School district administrators are deep in the planning process to outsource some components of sex education to compensate for a resident expert’s departure.
During its budget deliberations last spring, the board of the Okanagan Skaha School District elected not to replace its family life teacher, who retired in June. That teacher was responsible for delivering sections of sex education to students throughout the district.
Now it will be up to school principals to figure out how to deliver the key messages contained in government-prescribed learning outcomes concerning sexual health for Grades 6 to 10, be it through teachers, counsellors or outside help. Classes below Grade 6 are covered by an existing program, while there are no such outcomes for Grades 11 and 12, according to Don MacIntyre, the district’s director of instruction.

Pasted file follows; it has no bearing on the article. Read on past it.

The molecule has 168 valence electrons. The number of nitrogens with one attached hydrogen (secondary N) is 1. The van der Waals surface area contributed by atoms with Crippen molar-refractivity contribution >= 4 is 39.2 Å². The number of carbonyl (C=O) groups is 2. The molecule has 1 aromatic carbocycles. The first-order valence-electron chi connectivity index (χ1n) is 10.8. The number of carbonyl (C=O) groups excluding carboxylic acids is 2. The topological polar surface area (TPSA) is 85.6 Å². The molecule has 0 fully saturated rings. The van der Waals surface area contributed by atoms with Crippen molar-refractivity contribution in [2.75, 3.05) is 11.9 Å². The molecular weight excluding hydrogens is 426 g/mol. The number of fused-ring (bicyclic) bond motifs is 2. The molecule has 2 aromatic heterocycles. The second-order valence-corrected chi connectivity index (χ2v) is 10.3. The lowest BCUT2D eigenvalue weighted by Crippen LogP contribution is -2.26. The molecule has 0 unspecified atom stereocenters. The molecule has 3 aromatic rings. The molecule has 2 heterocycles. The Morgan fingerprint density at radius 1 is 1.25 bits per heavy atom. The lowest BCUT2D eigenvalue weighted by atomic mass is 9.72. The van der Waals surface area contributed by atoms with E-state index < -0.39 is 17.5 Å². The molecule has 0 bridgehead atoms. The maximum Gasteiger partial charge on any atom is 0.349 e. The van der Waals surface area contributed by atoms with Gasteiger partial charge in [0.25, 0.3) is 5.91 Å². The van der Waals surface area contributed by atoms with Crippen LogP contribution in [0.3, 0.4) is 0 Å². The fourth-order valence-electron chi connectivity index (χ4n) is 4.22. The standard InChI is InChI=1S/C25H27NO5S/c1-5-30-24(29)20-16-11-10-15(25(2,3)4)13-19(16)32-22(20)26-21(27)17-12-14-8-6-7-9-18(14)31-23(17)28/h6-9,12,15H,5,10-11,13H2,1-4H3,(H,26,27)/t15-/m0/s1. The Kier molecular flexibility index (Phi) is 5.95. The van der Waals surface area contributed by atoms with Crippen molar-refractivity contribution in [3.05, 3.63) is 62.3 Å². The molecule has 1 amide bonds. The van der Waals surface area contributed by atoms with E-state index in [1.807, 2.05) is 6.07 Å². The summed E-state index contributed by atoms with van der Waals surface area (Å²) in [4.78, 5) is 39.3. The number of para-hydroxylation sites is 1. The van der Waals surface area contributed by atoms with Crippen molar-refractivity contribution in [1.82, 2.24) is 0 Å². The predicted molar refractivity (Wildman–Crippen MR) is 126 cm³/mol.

He told a meeting of the school board’s education committee on Tuesday that he will help with the transition by connecting principals to community resources.
“By the time we close for winter break, we should have a plan in the hands of our administrators so that they know which resources and which agencies they can access in terms of providing the support they feel they need,” MacIntyre said.
“After that, what they choose to do will be no different than how they choose to deliver other types of curriculum.”
MacIntyre noted there are “not really that many” learning outcomes involving sexual health for Grades 6-10 and is confident there will be enough time to meet them between January and the end of the school year.
B.C.’s curriculum for Grade 9 students, for example, mentions only teaching practices that promote healthy sexual decision-making and assessing the long-term consequences of unsafe sex.
Trustee Linda Beaven asked MacIntyre if he has “any concerns about the consistency and the commitment” of different schools to deliver sex education, to which he replied no.
“Not anymore than I would have for any other curriculum or content that we’re responsible for,” MacIntyre said.